(404) 874-8536 johnballew@gmail.com

Improving communication in your relationship

Disagreements aren’t necessarily bad.  Couples that never argue are often in pretty boring relationships.  Whatever the area of conflict, though, resolving the inevitable disagreements in relationships requires effective communicating.

Communication is a skill, and skills can be learned.  If you are good at verbal interaction with your partner, you may have learned it from watching your family of origin handle disagreements in healthy ways.  If your family didn’t handle this sort of thing effectively when you were young, you may find that communication is a frustrating or difficult experience for you.

Did you ever watch someone try to communicate with a non-English speaker by over-enunciating each word they speak, or by talking VERY LOUDLY?  We sometimes do the same thing with one another.  Some people deal with that frustration by turning up the volume and becoming aggressive with their partner.  Others of us may withdraw from conflict out of anxiety or fear.  A relationship with two high-volume guys is likely to be energetic but overheated at times.  Two conflict avoiders may have a placid relationship, but each partner may feel rather disconnected from the other.

You can learn to communicate, even if it feels a bit like going against your nature.  Here are some guidelines:

  1. Make certain that each of you is present for the conversation.  Trying to talk while you are in different rooms or while distractions are present (watching the television, absorbed in reading the newspaper) is not likely to work.
  2. Don’t assume you know what the other person is going to say, or that you know what he means.  We often misunderstand even people we think we know quite well.  Ask questions to help make meanings clear.
  3. Make sure the questions you ask are real questions.  “Do you mean…?” is a good question.  “Why do you always…” may sound like a question, but it’s really making a statement.
  4. Take responsibility for your feelings.  If you have been in therapy, you probably learned to use language like “I feel uncared for when you don’t call me” rather than “You never make time for me.”  Therapists call this making “I” statements.
  5. It helps to be considerate of your partner’s feelings.  Being accusatory will often create a defensive response.  Defensiveness keeps communication from flowing.  If you need to bring up something difficult, consider making a soft start:  “Is this a good time to talk?  I’ve got a problem” rather than “We need to talk!”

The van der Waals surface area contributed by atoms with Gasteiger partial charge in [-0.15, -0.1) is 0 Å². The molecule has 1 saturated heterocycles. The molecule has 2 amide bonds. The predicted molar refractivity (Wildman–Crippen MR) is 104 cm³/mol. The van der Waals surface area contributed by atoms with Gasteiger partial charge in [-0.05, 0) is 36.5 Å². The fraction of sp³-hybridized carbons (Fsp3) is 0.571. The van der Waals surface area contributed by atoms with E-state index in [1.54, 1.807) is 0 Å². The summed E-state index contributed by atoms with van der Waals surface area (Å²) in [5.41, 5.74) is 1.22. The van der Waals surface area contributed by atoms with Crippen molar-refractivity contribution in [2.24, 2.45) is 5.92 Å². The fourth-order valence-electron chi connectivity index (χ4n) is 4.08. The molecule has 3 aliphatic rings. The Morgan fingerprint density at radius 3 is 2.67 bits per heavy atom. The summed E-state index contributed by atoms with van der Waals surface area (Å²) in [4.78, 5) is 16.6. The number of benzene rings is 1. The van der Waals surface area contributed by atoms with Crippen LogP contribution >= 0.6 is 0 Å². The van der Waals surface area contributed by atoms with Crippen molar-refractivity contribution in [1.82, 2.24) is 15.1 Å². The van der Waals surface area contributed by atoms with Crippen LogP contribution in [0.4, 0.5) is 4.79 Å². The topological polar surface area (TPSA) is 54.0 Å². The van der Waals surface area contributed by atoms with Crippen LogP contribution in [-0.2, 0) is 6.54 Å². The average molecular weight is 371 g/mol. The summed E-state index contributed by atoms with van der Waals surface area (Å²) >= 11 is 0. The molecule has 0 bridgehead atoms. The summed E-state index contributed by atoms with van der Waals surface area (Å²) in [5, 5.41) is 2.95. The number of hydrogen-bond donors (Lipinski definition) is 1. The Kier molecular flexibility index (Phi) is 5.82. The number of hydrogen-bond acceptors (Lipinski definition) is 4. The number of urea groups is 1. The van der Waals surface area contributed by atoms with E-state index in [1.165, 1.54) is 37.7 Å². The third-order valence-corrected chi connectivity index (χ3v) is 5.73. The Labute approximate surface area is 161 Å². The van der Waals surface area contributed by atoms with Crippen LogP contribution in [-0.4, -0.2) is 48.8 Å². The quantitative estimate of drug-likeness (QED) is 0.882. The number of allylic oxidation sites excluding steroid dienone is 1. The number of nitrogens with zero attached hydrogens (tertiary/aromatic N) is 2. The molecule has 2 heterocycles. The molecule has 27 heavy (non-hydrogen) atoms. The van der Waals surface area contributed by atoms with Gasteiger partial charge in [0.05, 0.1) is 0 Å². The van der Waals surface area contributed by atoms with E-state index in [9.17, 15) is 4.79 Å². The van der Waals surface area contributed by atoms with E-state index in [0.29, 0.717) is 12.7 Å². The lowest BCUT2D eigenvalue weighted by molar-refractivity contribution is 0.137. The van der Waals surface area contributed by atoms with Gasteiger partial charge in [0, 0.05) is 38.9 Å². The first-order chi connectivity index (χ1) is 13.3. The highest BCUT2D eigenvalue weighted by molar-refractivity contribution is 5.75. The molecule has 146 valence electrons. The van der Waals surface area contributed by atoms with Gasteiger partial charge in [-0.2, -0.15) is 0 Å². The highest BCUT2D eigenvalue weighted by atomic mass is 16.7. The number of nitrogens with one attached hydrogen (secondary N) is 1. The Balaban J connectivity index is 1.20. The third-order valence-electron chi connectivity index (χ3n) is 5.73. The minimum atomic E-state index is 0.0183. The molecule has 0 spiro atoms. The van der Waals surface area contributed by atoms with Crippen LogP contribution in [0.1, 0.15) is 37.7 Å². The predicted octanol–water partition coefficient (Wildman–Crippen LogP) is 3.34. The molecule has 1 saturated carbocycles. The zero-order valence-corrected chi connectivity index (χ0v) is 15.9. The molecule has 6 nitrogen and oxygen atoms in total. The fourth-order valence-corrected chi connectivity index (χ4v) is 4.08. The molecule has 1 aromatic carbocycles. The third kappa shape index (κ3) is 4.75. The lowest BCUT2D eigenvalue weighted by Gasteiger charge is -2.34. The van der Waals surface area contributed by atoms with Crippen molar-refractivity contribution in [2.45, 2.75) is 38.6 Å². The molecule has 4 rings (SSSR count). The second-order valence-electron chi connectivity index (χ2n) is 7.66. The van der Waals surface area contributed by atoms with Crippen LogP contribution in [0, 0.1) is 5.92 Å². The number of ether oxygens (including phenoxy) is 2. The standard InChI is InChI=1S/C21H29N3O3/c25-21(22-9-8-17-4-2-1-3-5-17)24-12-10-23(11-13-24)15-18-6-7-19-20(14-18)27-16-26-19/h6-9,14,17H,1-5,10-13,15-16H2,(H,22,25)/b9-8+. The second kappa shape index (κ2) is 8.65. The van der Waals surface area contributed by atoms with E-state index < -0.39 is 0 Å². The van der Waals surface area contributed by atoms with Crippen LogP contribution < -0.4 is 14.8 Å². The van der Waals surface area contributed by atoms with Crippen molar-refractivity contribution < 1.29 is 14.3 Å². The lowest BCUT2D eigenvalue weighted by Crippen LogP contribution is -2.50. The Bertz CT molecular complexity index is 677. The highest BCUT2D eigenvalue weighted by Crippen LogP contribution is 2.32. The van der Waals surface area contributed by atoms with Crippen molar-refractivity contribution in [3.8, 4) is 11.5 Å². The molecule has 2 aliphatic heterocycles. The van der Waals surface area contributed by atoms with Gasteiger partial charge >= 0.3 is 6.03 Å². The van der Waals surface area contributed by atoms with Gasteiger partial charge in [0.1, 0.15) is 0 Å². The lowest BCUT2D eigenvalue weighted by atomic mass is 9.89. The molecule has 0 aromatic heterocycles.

6. Listen as much as you speak.  If you aren’t clear about something, ask your partner to clarify.  Another good tip:  restate what you are hearing and repeat it back to your partner.  That helps you to be certain you heard correctly and it shows your partner that you are paying attention.
  7. In disagreements, getting the desired result is more important than proving that your point is the right one.  See if there is a way for both of you to get what you want – for both of you to win.
  8. If at all possible, don’t let the conversation end without the issues raised being clearly resolved.

Communicating clearly can feel like a lot of work.  If there is no resolution, it can feel like there is no payoff for all that investment.  If there isn’t time to finish the conversation right now, plan on when and how you’ll pick it up again.

You don’t have to be perfect. Being even “pretty good” is enough to enrich your relationships.  Practice these techniques and your relationship will benefit.

About John

I have been  licensed by the State of Georgia as a professional counselor for more than 25 years.  My areas of specialty are relationships, intimacy, sexuality, anxiety and depression.  My passion is helping people build happier lives and stronger relationships. 

I know it isn’t always easy to talk about problems.  My approach to counseling is nonjudgmental and compassionate.  If you have questions, I welcome the opportunity to talk with you about working together.

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Whether you've worked with a therapist before or are exploring counseling for the first time, you probably have questions.  It is important to have the information you need to make a good decision when selecting a therapist.  I welcome your questions -- about your specific situation, about me or about my approach to therapy. Making things better can start with an email, or you can call me at (404) 874-8536.